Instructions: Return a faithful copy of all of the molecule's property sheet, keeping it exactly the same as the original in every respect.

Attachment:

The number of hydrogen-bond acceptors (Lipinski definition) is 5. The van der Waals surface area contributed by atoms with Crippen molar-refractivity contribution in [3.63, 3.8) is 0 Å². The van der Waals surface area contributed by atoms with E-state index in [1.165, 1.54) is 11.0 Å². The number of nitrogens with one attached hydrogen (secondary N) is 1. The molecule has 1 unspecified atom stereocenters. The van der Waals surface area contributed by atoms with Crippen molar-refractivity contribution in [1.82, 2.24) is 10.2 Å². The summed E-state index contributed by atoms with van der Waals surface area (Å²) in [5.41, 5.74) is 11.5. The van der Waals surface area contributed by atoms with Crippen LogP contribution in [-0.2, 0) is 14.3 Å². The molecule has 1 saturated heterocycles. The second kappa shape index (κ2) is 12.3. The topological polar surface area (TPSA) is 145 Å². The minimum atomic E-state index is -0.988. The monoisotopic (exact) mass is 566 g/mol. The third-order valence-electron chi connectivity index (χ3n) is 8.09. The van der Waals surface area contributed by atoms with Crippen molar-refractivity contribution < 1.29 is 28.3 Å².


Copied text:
The number of hydrogen-bond acceptors (Lipinski definition) is 5. The van der Waals surface area contributed by atoms with Crippen molar-refractivity contribution in [3.63, 3.8) is 0 Å². The van der Waals surface area contributed by atoms with E-state index in [1.165, 1.54) is 11.0 Å². The number of nitrogens with one attached hydrogen (secondary N) is 1. The molecule has 1 unspecified atom stereocenters. The van der Waals surface area contributed by atoms with Crippen molar-refractivity contribution in [1.82, 2.24) is 10.2 Å². The summed E-state index contributed by atoms with van der Waals surface area (Å²) in [5.41, 5.74) is 11.5. The van der Waals surface area contributed by atoms with Crippen LogP contribution in [-0.2, 0) is 14.3 Å². The molecule has 1 saturated heterocycles. The second kappa shape index (κ2) is 12.3. The topological polar surface area (TPSA) is 145 Å². The minimum atomic E-state index is -0.988. The monoisotopic (exact) mass is 566 g/mol. The third-order valence-electron chi connectivity index (χ3n) is 8.09. The van der Waals surface area contributed by atoms with Crippen molar-refractivity contribution < 1.29 is 28.3 Å².